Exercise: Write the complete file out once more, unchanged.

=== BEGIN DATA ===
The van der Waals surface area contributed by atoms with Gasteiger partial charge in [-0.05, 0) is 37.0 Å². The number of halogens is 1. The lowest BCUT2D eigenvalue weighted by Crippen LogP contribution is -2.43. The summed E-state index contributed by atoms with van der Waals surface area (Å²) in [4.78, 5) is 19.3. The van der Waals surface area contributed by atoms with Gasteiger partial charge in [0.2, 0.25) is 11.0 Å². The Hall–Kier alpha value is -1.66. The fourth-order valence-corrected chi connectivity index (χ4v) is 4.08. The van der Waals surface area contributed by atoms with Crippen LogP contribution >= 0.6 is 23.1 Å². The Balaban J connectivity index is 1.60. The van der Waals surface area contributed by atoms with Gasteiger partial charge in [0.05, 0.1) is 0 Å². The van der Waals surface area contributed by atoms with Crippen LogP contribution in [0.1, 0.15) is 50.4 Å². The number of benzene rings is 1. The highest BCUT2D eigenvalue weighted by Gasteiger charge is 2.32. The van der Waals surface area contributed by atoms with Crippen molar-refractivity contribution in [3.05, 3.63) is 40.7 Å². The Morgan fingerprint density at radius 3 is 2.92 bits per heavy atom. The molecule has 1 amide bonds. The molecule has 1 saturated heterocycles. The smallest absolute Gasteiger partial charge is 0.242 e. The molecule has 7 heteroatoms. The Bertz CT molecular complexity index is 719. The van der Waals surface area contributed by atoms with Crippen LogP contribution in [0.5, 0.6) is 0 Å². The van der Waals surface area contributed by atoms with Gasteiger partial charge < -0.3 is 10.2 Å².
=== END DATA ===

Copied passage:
The van der Waals surface area contributed by atoms with Gasteiger partial charge in [-0.05, 0) is 37.0 Å². The number of halogens is 1. The lowest BCUT2D eigenvalue weighted by Crippen LogP contribution is -2.43. The summed E-state index contributed by atoms with van der Waals surface area (Å²) in [4.78, 5) is 19.3. The van der Waals surface area contributed by atoms with Gasteiger partial charge in [0.2, 0.25) is 11.0 Å². The Hall–Kier alpha value is -1.66. The fourth-order valence-corrected chi connectivity index (χ4v) is 4.08. The van der Waals surface area contributed by atoms with Crippen LogP contribution >= 0.6 is 23.1 Å². The Balaban J connectivity index is 1.60. The van der Waals surface area contributed by atoms with Gasteiger partial charge in [0.05, 0.1) is 0 Å². The van der Waals surface area contributed by atoms with Crippen LogP contribution in [0.1, 0.15) is 50.4 Å². The number of benzene rings is 1. The highest BCUT2D eigenvalue weighted by Gasteiger charge is 2.32. The van der Waals surface area contributed by atoms with Crippen molar-refractivity contribution in [3.05, 3.63) is 40.7 Å². The Morgan fingerprint density at radius 3 is 2.92 bits per heavy atom. The molecule has 1 amide bonds. The molecule has 1 saturated heterocycles. The smallest absolute Gasteiger partial charge is 0.242 e. The molecule has 7 heteroatoms. The Bertz CT molecular complexity index is 719. The van der Waals surface area contributed by atoms with Crippen LogP contribution in [0.5, 0.6) is 0 Å². The van der Waals surface area contributed by atoms with Gasteiger partial charge < -0.3 is 10.2 Å².